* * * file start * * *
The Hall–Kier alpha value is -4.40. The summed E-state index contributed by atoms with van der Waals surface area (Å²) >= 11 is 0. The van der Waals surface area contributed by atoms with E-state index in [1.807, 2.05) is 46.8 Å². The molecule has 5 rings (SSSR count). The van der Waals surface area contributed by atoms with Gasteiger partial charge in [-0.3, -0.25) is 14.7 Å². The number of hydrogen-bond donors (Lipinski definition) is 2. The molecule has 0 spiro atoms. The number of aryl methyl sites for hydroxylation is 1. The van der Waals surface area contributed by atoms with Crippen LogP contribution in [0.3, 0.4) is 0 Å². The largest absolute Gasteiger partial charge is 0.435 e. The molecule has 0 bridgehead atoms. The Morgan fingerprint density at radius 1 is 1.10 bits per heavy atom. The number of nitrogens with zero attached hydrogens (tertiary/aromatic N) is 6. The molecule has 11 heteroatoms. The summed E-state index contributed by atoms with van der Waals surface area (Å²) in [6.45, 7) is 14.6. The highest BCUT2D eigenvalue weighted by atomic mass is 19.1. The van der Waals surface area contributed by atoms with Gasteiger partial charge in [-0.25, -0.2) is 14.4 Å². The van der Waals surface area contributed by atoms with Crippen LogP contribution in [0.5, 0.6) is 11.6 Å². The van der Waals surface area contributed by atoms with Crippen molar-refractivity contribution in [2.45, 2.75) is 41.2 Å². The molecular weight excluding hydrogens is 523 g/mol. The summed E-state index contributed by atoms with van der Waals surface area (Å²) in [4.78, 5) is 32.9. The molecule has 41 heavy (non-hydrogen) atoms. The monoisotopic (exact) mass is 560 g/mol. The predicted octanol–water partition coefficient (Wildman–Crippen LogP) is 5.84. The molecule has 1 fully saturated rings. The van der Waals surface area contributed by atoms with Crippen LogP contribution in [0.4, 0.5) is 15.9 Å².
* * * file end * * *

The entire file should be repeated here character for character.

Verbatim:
The Hall–Kier alpha value is -4.40. The summed E-state index contributed by atoms with van der Waals surface area (Å²) >= 11 is 0. The van der Waals surface area contributed by atoms with E-state index in [1.807, 2.05) is 46.8 Å². The molecule has 5 rings (SSSR count). The van der Waals surface area contributed by atoms with Gasteiger partial charge in [-0.3, -0.25) is 14.7 Å². The number of hydrogen-bond donors (Lipinski definition) is 2. The molecule has 0 spiro atoms. The number of aryl methyl sites for hydroxylation is 1. The van der Waals surface area contributed by atoms with Crippen LogP contribution in [0.3, 0.4) is 0 Å². The largest absolute Gasteiger partial charge is 0.435 e. The molecule has 0 bridgehead atoms. The Morgan fingerprint density at radius 1 is 1.10 bits per heavy atom. The number of nitrogens with zero attached hydrogens (tertiary/aromatic N) is 6. The molecule has 11 heteroatoms. The summed E-state index contributed by atoms with van der Waals surface area (Å²) in [6.45, 7) is 14.6. The highest BCUT2D eigenvalue weighted by atomic mass is 19.1. The van der Waals surface area contributed by atoms with Gasteiger partial charge in [-0.25, -0.2) is 14.4 Å². The van der Waals surface area contributed by atoms with Crippen LogP contribution in [0.5, 0.6) is 11.6 Å². The van der Waals surface area contributed by atoms with Crippen molar-refractivity contribution in [2.45, 2.75) is 41.2 Å². The molecular weight excluding hydrogens is 523 g/mol. The summed E-state index contributed by atoms with van der Waals surface area (Å²) in [4.78, 5) is 32.9. The molecule has 41 heavy (non-hydrogen) atoms. The monoisotopic (exact) mass is 560 g/mol. The predicted octanol–water partition coefficient (Wildman–Crippen LogP) is 5.84. The molecule has 1 fully saturated rings. The van der Waals surface area contributed by atoms with Crippen LogP contribution in [0.4, 0.5) is 15.9 Å².